Body modification Where do we draw the line between acceptable behaviour and cheating?
Opiummorphineheroinand related synthetics The opiates are unrivalled in their ability to relieve pain. Opium is the dried milky exudate obtained from the unripe seed pods of the opium poppy plant Papaver somniferumwhich grows naturally throughout most of Turkey.
Of the 20 or more alkaloids found in opium, only a few are pharmacologically active. The important constituents of opium are morphine 10 percentpapaverine 1 percentcodeine 0.
Papaverine is pharmacologically distinct from the narcotic agents and is essentially devoid of effects on the central nervous system. Codeine is considerably less potent one-sixth and is obtained from morphine.
Diacetylmorphine—or heroin —was developed from morphine by the Bayer Company of Germany in and is 5 to 10 times as potent as morphine itself.
Opiates are not medically ideal. Tolerance is developed quite rapidly and completely in the more important members of the group, morphine and heroin, and they are highly addictive. In addition, they produce respiratory depression and frequently cause nausea and emesis. As a result, there has been a constant search for synthetic substitutes: These synthetics exhibit a more favourable tolerance factor than the more potent of the opiates, but in being addictive they fall short of an ideal analgesic.
Of this entire series, codeine has the least addiction potential and heroin has the greatest. History of opiates The narcotic and sleep-producing qualities of the poppy have been known to humankind throughout recorded history.
Sumerian records from ancient Mesopotamia to bce refer to the poppy, and medicinal reference to opium is contained in Assyrian medical tablets. The Romans probably learned of opium during their conquest of the eastern Mediterranean. Galen — ce was an enthusiastic advocate of the virtues of opium, and his books became the supreme authority on the subject for hundreds of years.
The art of medicinals was preserved by the Islamic civilization following the decline of the Roman Empire. Opium was introduced by the Arabs to Persia, China, and India. Paracelsus —professor at the University of Basel, introduced laudanum, a tincture of opium.
Le Mort, a professor of chemistry at the University of Leyden —18discovered paregoric, useful for the control of diarrhea, by combining camphor with tincture of opium. There is no adequate comprehensive history of the addictive aspects of opium use in spite of the fact that it has been known since antiquity.
Because there were few alternative therapeutics or painkillers until the 19th century, opium was somewhat of a medical panacea.
Thus, although at least one account, in by a London physician named Jones, spoke of an excessive use of opium, there appears to have been no real history of concern until recent times, and opiates were easily available in the West in the 19th century—for instance, in a variety of patent medicines.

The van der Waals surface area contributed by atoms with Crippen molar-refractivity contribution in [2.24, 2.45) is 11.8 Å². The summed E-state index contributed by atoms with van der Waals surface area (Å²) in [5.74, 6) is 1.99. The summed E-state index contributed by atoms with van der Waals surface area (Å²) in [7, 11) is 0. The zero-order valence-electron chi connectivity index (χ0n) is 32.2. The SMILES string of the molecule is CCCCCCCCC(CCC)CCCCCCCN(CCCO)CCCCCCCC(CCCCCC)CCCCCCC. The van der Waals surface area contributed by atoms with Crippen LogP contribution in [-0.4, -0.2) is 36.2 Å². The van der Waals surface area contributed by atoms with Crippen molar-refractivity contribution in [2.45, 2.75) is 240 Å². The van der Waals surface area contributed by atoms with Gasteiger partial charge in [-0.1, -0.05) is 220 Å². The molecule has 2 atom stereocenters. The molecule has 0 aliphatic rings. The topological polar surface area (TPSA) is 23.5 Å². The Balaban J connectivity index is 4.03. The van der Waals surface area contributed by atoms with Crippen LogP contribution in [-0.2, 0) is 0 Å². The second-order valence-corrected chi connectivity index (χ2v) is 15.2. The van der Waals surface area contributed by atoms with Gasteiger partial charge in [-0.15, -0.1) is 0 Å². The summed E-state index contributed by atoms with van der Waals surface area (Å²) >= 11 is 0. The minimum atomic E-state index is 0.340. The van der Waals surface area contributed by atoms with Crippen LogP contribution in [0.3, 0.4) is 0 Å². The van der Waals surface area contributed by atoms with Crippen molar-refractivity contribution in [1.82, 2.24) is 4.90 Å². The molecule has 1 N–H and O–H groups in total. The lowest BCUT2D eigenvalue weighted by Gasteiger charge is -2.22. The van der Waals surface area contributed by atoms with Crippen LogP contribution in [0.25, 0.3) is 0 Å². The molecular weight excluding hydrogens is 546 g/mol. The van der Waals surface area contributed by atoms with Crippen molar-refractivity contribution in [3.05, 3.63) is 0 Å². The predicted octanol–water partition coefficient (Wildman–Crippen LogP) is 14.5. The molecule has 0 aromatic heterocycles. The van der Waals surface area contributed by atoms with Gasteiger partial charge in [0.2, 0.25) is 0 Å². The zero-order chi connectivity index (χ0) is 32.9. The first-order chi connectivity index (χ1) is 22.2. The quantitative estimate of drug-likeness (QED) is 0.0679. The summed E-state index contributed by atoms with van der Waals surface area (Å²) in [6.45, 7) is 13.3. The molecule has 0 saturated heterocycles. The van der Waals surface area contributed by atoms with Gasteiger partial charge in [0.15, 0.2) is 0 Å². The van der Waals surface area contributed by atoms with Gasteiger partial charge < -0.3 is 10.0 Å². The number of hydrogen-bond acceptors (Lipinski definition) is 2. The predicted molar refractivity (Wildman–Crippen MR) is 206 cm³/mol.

Physicians prescribed them freely, they were easy to obtain without prescription, and they were used by all social classes. At one time the extensive use of these medicines for various gynecological difficulties probably accounted for high addiction rates among women three times the rate among men.
The invention of the hypodermic needle in the midth century and its subsequent use to administer opiates during wartime produced large numbers of addicted soldiers aboutduring the U.
Civil War alone ; it was thought mistakenly that if opiates were administered by vein, no hunger or addiction would develop, since the narcotic did not reach the stomach. By the turn of the 20th century, narcotic use had become a worldwide problem, and various national and international regulatory bodies sought to control opium traffic in China and Southeast Asia.The prevention of performance-enhancing drug use by college athletes is of critical importance to support fair, healthy play, and the NCAA differentiates performance-enhancing drugs from alcohol and other recreational drugs.
The Code of Ethics and Conduct for Sports Coaches is a framework within which to work and is a series of guidelines rather than a set of instructions. Coaches must never advocate or condone the use of prohibited drugs or other banned performance-enhancing substances. Ethics and sport, p.
; MALKIN, K. et al. () A critical. Technically speaking, Drug usage in sport is a method of Cheating, which is not only not allowed, it is also immoral and unethical. Cheating methods have been used by athletes for centuries, although it is only very recently that the problems regarding cheating have been addressed.
Kirk O. Hanson is the executive director of the Markkula Center for Applied Ethics. Matt Savage was a Hackworth Fellow at the Center.
These materials were prepared for the Institute for Sports Law and Ethics, of which the Markkula Center is a partner organization. Ethical issues are also examined by the European Society for Opinion and Marketing Research’s (ESOMR, ) Code of Practice, which sets out researchers’ broad responsibilities (see Appendix ).
Social and ethical issues of drug abuse. There are many social and ethical issues surrounding the use and abuse of drugs. These issues are made complex particularly because of conflicting values concerning drug use within modern societies.